Articles by Vittoria Offeddu in JoVE
A Protocol for the Identification of Protein-protein Interactions Based on 15N Metabolic Labeling, Immunoprecipitation, Quantitative Mass Spectrometry and Affinity Modulation Stefan Schmollinger1,2, Daniela Strenkert1,2, Vittoria Offeddu1,2, André Nordhues1,2, Frederik Sommer1,2, Michael Schroda1,2 1Max Planck Institute of Molecular Plant Physiology, 2University of Kaiserslautern We present a variation of the QUICK (QUantitative Immunoprecipitation Combined with Knockdown) approach that was introduced previously to distinguish between true and false protein-protein interactions. Our approach is based on 15N metabolic labeling, the modulation of affinities of protein-protein interactions by the presence/absence of ATP, immunoprecipitation, and quantitative mass spectrometry.
Other articles by Vittoria Offeddu on PubMed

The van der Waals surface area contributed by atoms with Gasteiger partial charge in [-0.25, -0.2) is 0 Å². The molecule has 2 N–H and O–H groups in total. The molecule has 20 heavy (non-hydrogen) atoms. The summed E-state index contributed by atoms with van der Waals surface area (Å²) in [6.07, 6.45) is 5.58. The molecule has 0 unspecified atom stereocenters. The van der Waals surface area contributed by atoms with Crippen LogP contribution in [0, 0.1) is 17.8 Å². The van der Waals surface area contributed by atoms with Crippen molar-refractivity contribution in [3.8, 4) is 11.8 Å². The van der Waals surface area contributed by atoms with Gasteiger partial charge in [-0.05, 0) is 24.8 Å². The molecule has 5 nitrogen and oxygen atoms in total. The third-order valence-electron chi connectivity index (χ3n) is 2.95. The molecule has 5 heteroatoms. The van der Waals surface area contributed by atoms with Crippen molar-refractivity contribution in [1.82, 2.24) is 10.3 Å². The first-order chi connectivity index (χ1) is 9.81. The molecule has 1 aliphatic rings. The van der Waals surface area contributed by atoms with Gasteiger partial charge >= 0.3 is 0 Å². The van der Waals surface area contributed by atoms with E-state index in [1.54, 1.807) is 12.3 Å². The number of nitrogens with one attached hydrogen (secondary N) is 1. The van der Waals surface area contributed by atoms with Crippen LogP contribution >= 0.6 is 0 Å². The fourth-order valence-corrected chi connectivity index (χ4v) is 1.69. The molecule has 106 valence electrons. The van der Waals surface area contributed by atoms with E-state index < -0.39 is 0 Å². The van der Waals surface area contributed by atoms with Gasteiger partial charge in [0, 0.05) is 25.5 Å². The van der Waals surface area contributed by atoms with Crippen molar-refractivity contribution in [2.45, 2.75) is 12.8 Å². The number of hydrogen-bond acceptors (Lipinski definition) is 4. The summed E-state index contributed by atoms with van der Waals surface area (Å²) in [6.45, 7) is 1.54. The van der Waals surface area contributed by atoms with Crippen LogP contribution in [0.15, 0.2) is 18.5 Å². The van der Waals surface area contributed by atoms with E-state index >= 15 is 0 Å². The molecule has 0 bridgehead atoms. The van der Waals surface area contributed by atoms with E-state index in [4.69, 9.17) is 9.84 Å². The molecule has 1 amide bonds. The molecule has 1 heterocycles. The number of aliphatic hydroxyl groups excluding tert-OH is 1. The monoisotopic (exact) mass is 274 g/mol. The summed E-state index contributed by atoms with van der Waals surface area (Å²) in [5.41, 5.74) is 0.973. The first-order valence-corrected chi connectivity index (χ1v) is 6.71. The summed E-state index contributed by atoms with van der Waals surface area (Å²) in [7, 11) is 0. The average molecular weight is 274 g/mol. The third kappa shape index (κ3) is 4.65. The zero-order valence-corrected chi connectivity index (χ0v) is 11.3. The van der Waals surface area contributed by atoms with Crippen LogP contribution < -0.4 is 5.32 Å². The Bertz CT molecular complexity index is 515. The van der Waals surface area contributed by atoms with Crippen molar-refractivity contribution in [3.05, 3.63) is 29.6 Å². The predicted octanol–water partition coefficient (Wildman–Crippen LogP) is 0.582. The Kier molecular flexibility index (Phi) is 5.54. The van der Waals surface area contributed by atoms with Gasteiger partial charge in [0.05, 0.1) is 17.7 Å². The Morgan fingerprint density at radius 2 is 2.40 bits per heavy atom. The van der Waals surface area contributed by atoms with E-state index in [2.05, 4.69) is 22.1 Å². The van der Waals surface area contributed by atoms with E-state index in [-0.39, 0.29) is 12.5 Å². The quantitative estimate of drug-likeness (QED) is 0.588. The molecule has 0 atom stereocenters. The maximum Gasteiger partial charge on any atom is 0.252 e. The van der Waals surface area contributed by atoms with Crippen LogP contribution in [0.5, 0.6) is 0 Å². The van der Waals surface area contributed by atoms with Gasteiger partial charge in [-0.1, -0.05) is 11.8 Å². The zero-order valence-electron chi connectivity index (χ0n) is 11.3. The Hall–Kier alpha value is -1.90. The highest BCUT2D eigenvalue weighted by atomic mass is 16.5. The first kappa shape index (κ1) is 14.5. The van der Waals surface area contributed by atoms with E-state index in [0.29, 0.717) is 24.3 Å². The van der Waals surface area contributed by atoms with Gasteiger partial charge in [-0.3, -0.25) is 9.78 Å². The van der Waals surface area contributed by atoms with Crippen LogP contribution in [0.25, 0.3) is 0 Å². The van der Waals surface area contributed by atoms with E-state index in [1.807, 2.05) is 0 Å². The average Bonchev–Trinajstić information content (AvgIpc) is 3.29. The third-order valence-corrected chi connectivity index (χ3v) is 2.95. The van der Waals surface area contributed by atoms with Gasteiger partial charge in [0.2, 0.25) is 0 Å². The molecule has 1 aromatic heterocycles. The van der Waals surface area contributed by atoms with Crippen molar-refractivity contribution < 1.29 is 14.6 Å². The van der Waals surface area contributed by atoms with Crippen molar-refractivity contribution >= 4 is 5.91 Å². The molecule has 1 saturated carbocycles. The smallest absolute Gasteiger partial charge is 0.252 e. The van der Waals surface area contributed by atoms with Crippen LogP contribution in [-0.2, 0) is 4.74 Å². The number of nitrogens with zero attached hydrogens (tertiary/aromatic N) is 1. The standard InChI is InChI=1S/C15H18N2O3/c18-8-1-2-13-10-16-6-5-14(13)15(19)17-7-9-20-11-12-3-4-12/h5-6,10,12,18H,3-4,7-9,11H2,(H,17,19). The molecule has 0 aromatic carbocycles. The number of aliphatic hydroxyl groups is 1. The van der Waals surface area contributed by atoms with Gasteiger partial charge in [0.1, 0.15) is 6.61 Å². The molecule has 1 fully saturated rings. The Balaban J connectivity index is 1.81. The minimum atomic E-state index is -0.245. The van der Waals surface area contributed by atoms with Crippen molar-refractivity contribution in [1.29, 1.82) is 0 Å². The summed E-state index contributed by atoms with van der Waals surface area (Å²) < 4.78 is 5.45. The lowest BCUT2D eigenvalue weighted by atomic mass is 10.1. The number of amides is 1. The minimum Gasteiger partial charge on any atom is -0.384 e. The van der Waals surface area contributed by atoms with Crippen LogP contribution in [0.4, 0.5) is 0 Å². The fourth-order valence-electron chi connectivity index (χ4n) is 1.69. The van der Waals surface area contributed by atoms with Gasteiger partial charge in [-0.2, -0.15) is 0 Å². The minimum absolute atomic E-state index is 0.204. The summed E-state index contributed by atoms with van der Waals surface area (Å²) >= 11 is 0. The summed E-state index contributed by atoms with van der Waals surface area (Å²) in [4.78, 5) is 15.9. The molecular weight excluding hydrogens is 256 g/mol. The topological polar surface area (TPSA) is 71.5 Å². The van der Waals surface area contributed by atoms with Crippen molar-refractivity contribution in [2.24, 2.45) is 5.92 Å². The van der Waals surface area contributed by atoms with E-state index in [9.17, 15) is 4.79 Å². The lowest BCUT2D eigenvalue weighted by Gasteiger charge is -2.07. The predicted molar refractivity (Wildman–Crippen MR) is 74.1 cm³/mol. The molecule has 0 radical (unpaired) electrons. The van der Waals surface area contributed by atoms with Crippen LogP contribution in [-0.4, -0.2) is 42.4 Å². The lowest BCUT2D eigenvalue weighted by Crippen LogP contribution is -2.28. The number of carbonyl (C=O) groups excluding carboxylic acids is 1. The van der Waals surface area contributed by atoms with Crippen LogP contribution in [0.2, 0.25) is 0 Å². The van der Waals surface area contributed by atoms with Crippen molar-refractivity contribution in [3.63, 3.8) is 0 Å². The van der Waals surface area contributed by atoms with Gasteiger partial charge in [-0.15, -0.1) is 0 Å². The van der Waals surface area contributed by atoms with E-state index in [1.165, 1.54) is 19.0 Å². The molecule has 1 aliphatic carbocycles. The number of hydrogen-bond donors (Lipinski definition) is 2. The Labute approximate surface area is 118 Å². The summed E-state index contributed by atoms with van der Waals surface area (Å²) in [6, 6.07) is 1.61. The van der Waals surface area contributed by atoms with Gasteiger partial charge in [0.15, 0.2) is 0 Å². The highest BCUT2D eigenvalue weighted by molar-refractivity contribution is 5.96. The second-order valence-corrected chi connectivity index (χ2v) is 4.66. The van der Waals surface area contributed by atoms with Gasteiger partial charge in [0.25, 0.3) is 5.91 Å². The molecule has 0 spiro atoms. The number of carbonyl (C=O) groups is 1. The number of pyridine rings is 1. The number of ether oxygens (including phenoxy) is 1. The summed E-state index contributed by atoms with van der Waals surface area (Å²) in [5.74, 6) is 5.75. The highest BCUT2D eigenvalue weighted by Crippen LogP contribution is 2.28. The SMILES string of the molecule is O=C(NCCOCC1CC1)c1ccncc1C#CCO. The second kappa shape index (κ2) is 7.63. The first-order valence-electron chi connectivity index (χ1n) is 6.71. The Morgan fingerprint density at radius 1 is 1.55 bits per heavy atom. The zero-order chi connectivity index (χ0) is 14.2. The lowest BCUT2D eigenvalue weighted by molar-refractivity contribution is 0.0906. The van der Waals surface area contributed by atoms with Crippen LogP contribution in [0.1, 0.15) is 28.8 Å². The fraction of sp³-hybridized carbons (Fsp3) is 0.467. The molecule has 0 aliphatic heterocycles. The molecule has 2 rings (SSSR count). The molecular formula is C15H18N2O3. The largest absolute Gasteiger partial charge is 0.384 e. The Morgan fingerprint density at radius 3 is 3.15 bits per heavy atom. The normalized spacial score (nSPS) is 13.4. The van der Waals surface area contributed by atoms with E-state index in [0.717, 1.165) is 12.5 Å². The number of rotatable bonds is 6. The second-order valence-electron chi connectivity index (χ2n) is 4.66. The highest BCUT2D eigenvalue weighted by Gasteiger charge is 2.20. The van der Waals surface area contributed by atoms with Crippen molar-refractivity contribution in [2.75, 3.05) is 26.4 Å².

Naturally Acquired Immune Responses Against Plasmodium Falciparum Sporozoites and Liver Infection International Journal for Parasitology. May, 2012 | Pubmed ID: 22561398 Malaria is a vector-borne infectious disease caused by infection with eukaryotic pathogens termed Plasmodium. Epidemiological hallmarks of Plasmodium falciparum malaria are continuous re-infections, over which time the human host may experience several clinical malaria episodes, slow acquisition of partial protection against infection, and its partial decay upon migration away from endemic regions. To overcome the exposure-dependence of naturally acquired immunity and rapidly elicit robust long-term protection are ultimate goals of malaria vaccine development. However, cellular and molecular correlates of naturally acquired immunity against either parasite infection or malarial disease remain elusive. Sero-epidemiological studies consistently suggest that acquired immunity is primarily directed against the asexual blood stages. Here, we review available data on the relationship between immune responses against the Anopheles mosquito-transmitted sporozoite and exo-erythrocytic liver stages and the incidence of malaria. We discuss current limitations and research opportunities, including the identification of additional sporozoite antigens and the use of systematic immune profiling and functional studies in longitudinal cohorts to look for pre-erythrocytic signatures of naturally acquired immunity.